Breaking Past Senior Developer
Developing software is an excellent career. Software has touched almost every aspect of our world, and its impact is always expanding. Many new things have become possible because of software, things that couldn’t have been dreamed of even ten years ago. The industry is continuing to expand. Tools are getting better. New opportunities are appearing everywhere… So why haven’t you gotten a promotion in ten years?
In the early days of my career, I got new responsibilities, promotions, and raises fairly regularly. It took a bit of luck, a lot of hard work, and a few years (but not very many years), to work my way up to a senior developer position. Senior means different things at different places, but eventually I got to a place where there was no easy next step, and I had a good number of peers in exactly the same position.
I can now proudly tell you that I have broken past the wall. About a year ago I achieved my goal and got promoted to the role of system architect. The following are the things that made the difference for me.
There seems to be three distinct paths forward from senior developer:
- people and project management
- technical leadership
- focused technical expert
The focused technical expert path only exists in companies that need experts focused in very specific areas such as hardware manufacturers or OS / platform companies. If you are at the top of one of these specialties, you probably already work for the company where you’ll be getting promoted, and this post won’t really apply to you.
Both management and technical leadership are fine choices, but you should decide which is right for you. Here are some important differences to help you make your choice:
- Technical leadership positions are harder to get. There aren’t as many of them, and it seems they are more sought after.
- Management positions will eventually strangle out all time for development. At some point you may not be able to go back.
- Technical leadership positions require making harder technical choices based on research and experimentation.
- Management positions require making harder business decisions based on company and customer priorities.
Either way, they are both big changes from full-time development. You will be leaning heavily on your soft skills, spending more of your time in meetings and writing a lot of documents. You will typically have less control over the things you focus on, and your success will depend more heavily on the work of others.
If all this sounds awful to you, it is entirely fine to stay where you are. You can spice things up by changing projects or companies. You may want to scale up your impact some day, but until then, do what you love. The only unfortunate consequence is that you will likely be stuck in your current salary range.
Both leadership and management positions will favour generalists because you’ll typically have responsibility for far more parts of your system. If you’re after a management position, a basic understanding of different problem areas will be enough. If you want to be a technical leader, make sure you have some success stories in a few areas. If you’ve only ever worked in the back end, for example, see if you can get some time working in the front of the house.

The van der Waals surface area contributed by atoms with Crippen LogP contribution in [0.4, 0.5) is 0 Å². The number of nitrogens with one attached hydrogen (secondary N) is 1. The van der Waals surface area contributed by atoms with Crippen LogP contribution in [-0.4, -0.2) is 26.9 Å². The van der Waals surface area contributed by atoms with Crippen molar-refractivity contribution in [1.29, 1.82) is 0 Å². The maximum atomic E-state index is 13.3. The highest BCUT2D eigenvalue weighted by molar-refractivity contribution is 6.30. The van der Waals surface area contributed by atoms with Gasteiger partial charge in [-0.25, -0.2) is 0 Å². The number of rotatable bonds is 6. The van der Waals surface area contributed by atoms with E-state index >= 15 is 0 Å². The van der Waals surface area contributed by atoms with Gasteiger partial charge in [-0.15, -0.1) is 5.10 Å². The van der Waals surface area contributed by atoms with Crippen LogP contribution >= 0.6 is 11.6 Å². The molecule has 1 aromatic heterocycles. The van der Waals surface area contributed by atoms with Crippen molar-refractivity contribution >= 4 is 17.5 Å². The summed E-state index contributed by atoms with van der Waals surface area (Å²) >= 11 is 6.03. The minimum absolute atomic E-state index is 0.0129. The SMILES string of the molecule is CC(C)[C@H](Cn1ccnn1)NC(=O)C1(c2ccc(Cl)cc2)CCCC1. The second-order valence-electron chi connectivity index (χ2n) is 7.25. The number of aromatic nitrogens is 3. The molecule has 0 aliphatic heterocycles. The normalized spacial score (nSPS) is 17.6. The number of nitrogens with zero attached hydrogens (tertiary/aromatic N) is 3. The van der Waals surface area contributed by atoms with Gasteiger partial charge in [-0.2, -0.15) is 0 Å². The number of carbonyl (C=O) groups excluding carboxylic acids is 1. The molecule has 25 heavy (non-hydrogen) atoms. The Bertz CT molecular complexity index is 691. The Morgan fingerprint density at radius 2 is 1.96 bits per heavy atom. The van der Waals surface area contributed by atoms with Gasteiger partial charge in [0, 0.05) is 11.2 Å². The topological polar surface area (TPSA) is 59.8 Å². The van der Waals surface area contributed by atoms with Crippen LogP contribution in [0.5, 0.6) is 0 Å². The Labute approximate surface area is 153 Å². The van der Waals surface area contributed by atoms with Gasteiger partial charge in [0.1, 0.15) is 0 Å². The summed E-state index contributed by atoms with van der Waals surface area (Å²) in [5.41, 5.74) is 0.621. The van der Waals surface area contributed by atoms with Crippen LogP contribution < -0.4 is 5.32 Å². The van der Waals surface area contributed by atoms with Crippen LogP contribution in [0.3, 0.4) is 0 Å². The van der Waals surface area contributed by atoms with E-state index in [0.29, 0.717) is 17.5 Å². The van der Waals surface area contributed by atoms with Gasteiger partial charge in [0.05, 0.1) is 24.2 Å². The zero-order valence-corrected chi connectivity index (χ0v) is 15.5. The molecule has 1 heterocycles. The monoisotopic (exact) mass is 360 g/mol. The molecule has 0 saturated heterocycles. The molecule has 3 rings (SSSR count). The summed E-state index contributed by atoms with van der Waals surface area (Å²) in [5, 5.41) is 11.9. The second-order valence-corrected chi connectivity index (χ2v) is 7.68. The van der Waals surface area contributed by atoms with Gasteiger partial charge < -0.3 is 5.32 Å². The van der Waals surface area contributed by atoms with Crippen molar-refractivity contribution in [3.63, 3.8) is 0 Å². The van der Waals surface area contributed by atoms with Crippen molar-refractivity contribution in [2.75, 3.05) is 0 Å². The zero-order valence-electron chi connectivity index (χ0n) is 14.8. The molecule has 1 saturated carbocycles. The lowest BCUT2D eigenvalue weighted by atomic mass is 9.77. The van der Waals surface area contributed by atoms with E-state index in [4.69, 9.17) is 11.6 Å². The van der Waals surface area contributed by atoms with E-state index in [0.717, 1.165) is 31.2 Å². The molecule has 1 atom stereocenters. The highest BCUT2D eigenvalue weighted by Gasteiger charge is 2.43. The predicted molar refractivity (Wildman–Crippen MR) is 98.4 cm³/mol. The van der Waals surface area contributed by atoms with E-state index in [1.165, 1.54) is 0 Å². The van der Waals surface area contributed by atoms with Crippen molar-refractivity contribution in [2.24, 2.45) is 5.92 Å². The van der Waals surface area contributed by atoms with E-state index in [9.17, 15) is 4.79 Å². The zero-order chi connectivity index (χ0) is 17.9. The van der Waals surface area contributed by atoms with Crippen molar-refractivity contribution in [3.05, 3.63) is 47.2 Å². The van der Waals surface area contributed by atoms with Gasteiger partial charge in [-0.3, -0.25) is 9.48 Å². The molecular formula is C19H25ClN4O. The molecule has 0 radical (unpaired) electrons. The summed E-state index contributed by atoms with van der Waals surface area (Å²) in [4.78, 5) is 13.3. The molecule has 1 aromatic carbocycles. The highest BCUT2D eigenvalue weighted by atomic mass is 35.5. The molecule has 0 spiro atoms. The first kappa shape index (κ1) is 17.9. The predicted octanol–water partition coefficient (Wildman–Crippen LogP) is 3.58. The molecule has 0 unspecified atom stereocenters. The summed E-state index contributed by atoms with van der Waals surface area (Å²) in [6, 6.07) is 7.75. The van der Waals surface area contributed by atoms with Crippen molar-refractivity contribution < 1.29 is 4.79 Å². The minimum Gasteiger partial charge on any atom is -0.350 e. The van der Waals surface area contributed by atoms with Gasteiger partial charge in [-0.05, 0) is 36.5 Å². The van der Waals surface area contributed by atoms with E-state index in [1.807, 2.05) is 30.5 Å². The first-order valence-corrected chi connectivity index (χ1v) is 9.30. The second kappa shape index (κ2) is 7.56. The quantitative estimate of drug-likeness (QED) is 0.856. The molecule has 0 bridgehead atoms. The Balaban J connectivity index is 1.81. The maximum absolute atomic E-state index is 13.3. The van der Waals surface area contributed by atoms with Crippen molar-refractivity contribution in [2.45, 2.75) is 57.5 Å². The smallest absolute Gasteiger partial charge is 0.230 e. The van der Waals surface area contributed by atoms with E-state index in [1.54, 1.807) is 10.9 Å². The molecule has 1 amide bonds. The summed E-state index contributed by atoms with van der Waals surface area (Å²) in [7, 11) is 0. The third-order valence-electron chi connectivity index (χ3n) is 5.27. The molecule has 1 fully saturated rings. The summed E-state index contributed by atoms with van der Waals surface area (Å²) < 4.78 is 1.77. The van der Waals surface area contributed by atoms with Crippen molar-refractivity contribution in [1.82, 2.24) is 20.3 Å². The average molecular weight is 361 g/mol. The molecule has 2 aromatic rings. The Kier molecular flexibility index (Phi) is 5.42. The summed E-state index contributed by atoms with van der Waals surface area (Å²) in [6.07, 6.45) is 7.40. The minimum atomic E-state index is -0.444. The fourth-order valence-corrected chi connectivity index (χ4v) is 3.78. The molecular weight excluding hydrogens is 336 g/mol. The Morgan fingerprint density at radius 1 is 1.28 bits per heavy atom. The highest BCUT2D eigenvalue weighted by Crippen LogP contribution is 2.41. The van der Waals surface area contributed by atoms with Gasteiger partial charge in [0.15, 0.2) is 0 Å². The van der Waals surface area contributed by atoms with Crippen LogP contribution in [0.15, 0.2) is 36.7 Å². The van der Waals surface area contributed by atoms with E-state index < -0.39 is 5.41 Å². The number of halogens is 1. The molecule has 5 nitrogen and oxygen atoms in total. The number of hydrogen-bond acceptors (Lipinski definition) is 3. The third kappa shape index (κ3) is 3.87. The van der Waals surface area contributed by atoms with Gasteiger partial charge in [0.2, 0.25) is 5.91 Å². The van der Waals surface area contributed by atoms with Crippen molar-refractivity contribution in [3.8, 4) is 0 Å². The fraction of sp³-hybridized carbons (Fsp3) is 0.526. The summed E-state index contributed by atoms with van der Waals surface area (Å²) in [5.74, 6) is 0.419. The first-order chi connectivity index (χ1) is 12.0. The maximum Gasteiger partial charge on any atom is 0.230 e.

Technical leaders are going to need to be up to date on all the latest technologies and be able to discuss them intelligently. If learning and working with new things isn’t possible where you work, it may be time to consider changing companies. Contracting helped me expand my portfolio dramatically in just a few years, but it’s not a path I’d necessarily recommend to anyone.
It’s always important to have a good relationship with your manager, but this is especially true if you want to advance your career. Make sure your manager knows what your goal is, and make sure they are supportive. A good manager will tell you what areas you need to improve, represent you when the right opportunity appears internally, or vouch for you if you find one outside.
Make sure your company has the role you want. Very small companies will probably not need a software architect, and may not have many openings for new managers. If you’re growing quickly it may appear in the future, but ask your manager. If you’re valued enough, they might even create the position for you when it makes sense.
If you’re in a place where advancing isn’t possible, or you aren’t getting the support you need, you may have to make the difficult choice and move on. When considering new roles, think about how they can help you work toward your goal. It’s also totally fine, maybe even advantageous, to tell a potential employer what you’re working toward, and ask if it’s possible with them.
In your new role you’re going to need to juggle more priorities, build consensus with more people, and convince everyone that it’s all under control. You won’t need to be amazing at this on your first day, but you won’t get the job if they don’t think you can do it.
Here are some things to work on:
- Find your own personal organization system and get comfortable with it.
- Study development process and team management. There are lots of great books, blogs, videos, and classes.
- Give more presentations, and put effort into improving them.
- If you aren’t already, see if you can become someone’s manager.
- Try coaching / mentoring someone who is struggling.
- Run a study group or a book club.
I think a lot of us developers lack awareness of our personal brand, but it’s an important part of your career, and it’s importance increases the higher up you go. Make sure people want to work with you, and try to get some high-profile successes under your belt. These will all help you earn a promotion, and give you essential credibility once you get it.